USCIS Will Transfer Green Card and Citizenship Applications to Speed Up Processing

Jun 25, 2019 | Raluca Vais-Ottosen

Published 6.25.2019

The U.S. Citizenship and Immigration Services (USCIS) recently announced that it will attempt to clear its processing backlogs by transferring some case interviews to other offices that have a lesser workload. This policy will only apply to green card cases filed through the I-485 Application to Register Permanent Residence or Adjust Status and citizenship cases filed through the N-400 Application for Naturalization.

Will my case be transferred?
Not every green card or naturalization interview will be transferred. In offices where processing times are reasonable compared with historical and national data, interviews will remain with the USCIS field office serving the area where the applicant lives. But in offices where processing times are disproportionately high, USCIS will attempt to shift some interviews to offices outside of the normal jurisdiction. For instance, an application for naturalization in the USCIS Minneapolis/St. Paul Field Office can take two years to be scheduled for an interview currently. Conversely, the USCIS Cleveland Field Office currently reports the same type of naturalization application only takes nine months or less.

This does not necessarily mean that all N-400 or I-485 Applications interviews from Minneapolis/St. Paul will be transferred to Cleveland. The new location of the interview will ultimately depend on the processing times at all other field offices, as the purpose of the transfer is to even out the caseload and have a more consistent processing timeframe nationwide. Therefore, applicants may see their interviews be scheduled out of state, and should be prepared to make travel arrangements accordingly.

When will I know if my interview was transferred?
USCIS generally issues the scheduling notices to the applicants about 4-6 weeks in advance of the green card and naturalization interviews.

Will my fingerprinting appointment be transferred too?
No, the biometrics appointments for I-485 and N-400 Applications to obtain the applicant’s fingerprints and digital photo will continue to be scheduled at the USCIS application support center that is closest to the applicant’s residence, just as they were in the past.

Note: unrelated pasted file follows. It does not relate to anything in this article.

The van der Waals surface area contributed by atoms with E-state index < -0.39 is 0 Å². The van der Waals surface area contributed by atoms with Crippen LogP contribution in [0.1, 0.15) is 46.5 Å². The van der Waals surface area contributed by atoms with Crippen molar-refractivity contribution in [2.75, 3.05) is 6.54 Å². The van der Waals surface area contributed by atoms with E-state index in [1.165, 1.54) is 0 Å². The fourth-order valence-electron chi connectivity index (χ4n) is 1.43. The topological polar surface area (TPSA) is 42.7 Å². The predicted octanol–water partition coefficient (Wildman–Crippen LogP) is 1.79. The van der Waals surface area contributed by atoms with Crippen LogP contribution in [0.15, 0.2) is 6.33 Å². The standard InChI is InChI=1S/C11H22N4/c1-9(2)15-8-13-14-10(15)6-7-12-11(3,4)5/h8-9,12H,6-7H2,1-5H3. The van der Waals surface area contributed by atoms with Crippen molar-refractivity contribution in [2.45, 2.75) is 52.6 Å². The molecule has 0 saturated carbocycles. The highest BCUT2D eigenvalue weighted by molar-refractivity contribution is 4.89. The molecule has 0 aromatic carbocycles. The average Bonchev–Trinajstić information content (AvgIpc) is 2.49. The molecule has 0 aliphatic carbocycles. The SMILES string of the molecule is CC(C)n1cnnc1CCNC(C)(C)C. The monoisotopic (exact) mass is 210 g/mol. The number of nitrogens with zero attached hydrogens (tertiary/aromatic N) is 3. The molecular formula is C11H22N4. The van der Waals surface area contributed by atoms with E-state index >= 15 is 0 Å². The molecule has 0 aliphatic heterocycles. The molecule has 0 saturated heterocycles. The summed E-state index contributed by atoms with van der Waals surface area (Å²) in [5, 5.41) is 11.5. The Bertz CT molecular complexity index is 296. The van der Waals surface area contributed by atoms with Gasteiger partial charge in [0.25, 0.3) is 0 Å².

What if I have an attorney? Can my attorney represent me at the new location for the interview?
Yes. Immigration law is a federal matter, so an attorney licensed to practice law in any U.S. state may generally represent clients before USCIS anywhere in the country. If you are represented by an attorney and the representation includes the attorney’s attendance at the interview, then the attorney will have to travel to the new location as well. USCIS does not currently allow attorneys to appear by telephone or videoconference.

It is always recommended that the attorney who prepared the application be also the one appearing at the official interview. However, if that is not possible for whatever reason, applicants can obtain the services of a local attorney who practices in the jurisdiction where the interview is transferred, for the limited scope of appearing at the interview. Therefore, applicants are encouraged to discuss with their attorney any need for travel as soon as they get the scheduling notice showing the interview has been transferred, to make sure they are fully aware of the extent and cost of the attorney’s representation and leave themselves enough time to make alternative arrangements if needed.

We will continue to monitor this new transfer policy and how USCIS implements it. If you have any questions regarding the new policy or any other immigration-related matters, please do not hesitate to contact Attorney Raluca (Luca) Vais-Ottosen at or at (608) 252-9291.